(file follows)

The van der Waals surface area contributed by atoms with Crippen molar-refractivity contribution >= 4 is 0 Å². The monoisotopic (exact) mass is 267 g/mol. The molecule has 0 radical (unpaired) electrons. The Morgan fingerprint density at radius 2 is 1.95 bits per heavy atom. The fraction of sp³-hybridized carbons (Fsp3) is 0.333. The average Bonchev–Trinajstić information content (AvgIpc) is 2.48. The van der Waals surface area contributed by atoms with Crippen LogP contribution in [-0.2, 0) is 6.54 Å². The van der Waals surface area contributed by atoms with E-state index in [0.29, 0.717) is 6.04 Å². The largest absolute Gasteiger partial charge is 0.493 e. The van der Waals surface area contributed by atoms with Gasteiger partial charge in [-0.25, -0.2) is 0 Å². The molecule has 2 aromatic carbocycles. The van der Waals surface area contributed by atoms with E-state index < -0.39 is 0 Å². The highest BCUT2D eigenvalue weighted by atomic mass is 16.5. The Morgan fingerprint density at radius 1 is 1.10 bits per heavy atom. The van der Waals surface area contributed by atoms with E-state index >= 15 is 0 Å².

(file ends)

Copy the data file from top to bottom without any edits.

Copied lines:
The van der Waals surface area contributed by atoms with Crippen molar-refractivity contribution >= 4 is 0 Å². The monoisotopic (exact) mass is 267 g/mol. The molecule has 0 radical (unpaired) electrons. The Morgan fingerprint density at radius 2 is 1.95 bits per heavy atom. The fraction of sp³-hybridized carbons (Fsp3) is 0.333. The average Bonchev–Trinajstić information content (AvgIpc) is 2.48. The van der Waals surface area contributed by atoms with Crippen LogP contribution in [-0.2, 0) is 6.54 Å². The van der Waals surface area contributed by atoms with E-state index in [0.29, 0.717) is 6.04 Å². The largest absolute Gasteiger partial charge is 0.493 e. The van der Waals surface area contributed by atoms with Gasteiger partial charge in [-0.25, -0.2) is 0 Å². The molecule has 2 aromatic carbocycles. The van der Waals surface area contributed by atoms with E-state index < -0.39 is 0 Å². The highest BCUT2D eigenvalue weighted by atomic mass is 16.5. The Morgan fingerprint density at radius 1 is 1.10 bits per heavy atom. The van der Waals surface area contributed by atoms with E-state index >= 15 is 0 Å².